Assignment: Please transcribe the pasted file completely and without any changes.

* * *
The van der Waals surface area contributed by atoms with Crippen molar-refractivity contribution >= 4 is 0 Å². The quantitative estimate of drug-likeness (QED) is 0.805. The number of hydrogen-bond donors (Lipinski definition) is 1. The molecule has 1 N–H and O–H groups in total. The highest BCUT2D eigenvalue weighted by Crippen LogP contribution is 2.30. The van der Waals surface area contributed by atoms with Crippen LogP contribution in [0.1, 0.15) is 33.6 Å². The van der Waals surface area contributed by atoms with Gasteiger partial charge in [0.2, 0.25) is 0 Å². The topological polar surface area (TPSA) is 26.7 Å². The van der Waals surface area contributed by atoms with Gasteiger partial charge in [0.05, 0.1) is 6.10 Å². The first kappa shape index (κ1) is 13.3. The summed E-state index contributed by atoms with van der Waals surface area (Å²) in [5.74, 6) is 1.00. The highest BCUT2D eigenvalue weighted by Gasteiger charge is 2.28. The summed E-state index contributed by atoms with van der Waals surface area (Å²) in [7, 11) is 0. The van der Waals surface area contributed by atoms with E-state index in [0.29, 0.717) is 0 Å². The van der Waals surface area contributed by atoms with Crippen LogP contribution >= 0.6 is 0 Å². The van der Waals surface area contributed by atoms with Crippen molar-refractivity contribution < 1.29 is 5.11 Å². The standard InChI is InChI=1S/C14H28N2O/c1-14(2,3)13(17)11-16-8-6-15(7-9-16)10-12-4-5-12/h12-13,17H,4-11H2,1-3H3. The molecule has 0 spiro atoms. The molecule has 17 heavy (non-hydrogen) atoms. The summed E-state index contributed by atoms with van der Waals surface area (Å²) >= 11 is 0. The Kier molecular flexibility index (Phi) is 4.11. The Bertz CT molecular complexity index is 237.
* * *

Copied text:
The van der Waals surface area contributed by atoms with Crippen molar-refractivity contribution >= 4 is 0 Å². The quantitative estimate of drug-likeness (QED) is 0.805. The number of hydrogen-bond donors (Lipinski definition) is 1. The molecule has 1 N–H and O–H groups in total. The highest BCUT2D eigenvalue weighted by Crippen LogP contribution is 2.30. The van der Waals surface area contributed by atoms with Crippen LogP contribution in [0.1, 0.15) is 33.6 Å². The van der Waals surface area contributed by atoms with Gasteiger partial charge in [0.2, 0.25) is 0 Å². The topological polar surface area (TPSA) is 26.7 Å². The van der Waals surface area contributed by atoms with Gasteiger partial charge in [0.05, 0.1) is 6.10 Å². The first kappa shape index (κ1) is 13.3. The summed E-state index contributed by atoms with van der Waals surface area (Å²) in [5.74, 6) is 1.00. The highest BCUT2D eigenvalue weighted by Gasteiger charge is 2.28. The summed E-state index contributed by atoms with van der Waals surface area (Å²) in [7, 11) is 0. The van der Waals surface area contributed by atoms with E-state index in [0.29, 0.717) is 0 Å². The van der Waals surface area contributed by atoms with Crippen LogP contribution >= 0.6 is 0 Å². The van der Waals surface area contributed by atoms with Crippen molar-refractivity contribution < 1.29 is 5.11 Å². The standard InChI is InChI=1S/C14H28N2O/c1-14(2,3)13(17)11-16-8-6-15(7-9-16)10-12-4-5-12/h12-13,17H,4-11H2,1-3H3. The molecule has 0 spiro atoms. The molecule has 17 heavy (non-hydrogen) atoms. The summed E-state index contributed by atoms with van der Waals surface area (Å²) >= 11 is 0. The Kier molecular flexibility index (Phi) is 4.11. The Bertz CT molecular complexity index is 237.